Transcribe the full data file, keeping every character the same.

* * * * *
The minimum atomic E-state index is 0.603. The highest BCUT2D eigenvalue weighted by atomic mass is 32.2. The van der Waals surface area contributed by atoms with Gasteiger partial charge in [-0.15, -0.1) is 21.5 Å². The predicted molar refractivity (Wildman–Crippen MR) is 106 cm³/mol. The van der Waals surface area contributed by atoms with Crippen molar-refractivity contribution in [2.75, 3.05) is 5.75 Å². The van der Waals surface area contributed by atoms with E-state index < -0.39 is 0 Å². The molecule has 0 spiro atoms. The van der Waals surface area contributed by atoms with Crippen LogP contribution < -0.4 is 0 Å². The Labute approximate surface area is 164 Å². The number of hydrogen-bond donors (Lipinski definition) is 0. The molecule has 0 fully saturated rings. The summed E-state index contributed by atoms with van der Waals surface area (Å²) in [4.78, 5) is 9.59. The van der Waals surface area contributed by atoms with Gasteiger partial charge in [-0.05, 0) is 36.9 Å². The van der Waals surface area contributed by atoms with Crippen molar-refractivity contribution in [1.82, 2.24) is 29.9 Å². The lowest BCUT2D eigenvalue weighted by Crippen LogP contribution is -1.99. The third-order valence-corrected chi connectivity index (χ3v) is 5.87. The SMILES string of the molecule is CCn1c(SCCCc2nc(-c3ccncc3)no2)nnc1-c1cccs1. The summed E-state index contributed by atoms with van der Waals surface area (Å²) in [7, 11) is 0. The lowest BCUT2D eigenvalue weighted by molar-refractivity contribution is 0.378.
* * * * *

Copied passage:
The minimum atomic E-state index is 0.603. The highest BCUT2D eigenvalue weighted by atomic mass is 32.2. The van der Waals surface area contributed by atoms with Gasteiger partial charge in [-0.15, -0.1) is 21.5 Å². The predicted molar refractivity (Wildman–Crippen MR) is 106 cm³/mol. The van der Waals surface area contributed by atoms with Crippen molar-refractivity contribution in [2.75, 3.05) is 5.75 Å². The van der Waals surface area contributed by atoms with E-state index < -0.39 is 0 Å². The molecule has 0 spiro atoms. The van der Waals surface area contributed by atoms with Crippen LogP contribution < -0.4 is 0 Å². The Labute approximate surface area is 164 Å². The number of hydrogen-bond donors (Lipinski definition) is 0. The molecule has 0 fully saturated rings. The summed E-state index contributed by atoms with van der Waals surface area (Å²) in [4.78, 5) is 9.59. The van der Waals surface area contributed by atoms with Gasteiger partial charge in [-0.05, 0) is 36.9 Å². The van der Waals surface area contributed by atoms with Crippen molar-refractivity contribution in [1.82, 2.24) is 29.9 Å². The lowest BCUT2D eigenvalue weighted by Crippen LogP contribution is -1.99. The third-order valence-corrected chi connectivity index (χ3v) is 5.87. The SMILES string of the molecule is CCn1c(SCCCc2nc(-c3ccncc3)no2)nnc1-c1cccs1. The summed E-state index contributed by atoms with van der Waals surface area (Å²) in [7, 11) is 0. The lowest BCUT2D eigenvalue weighted by molar-refractivity contribution is 0.378.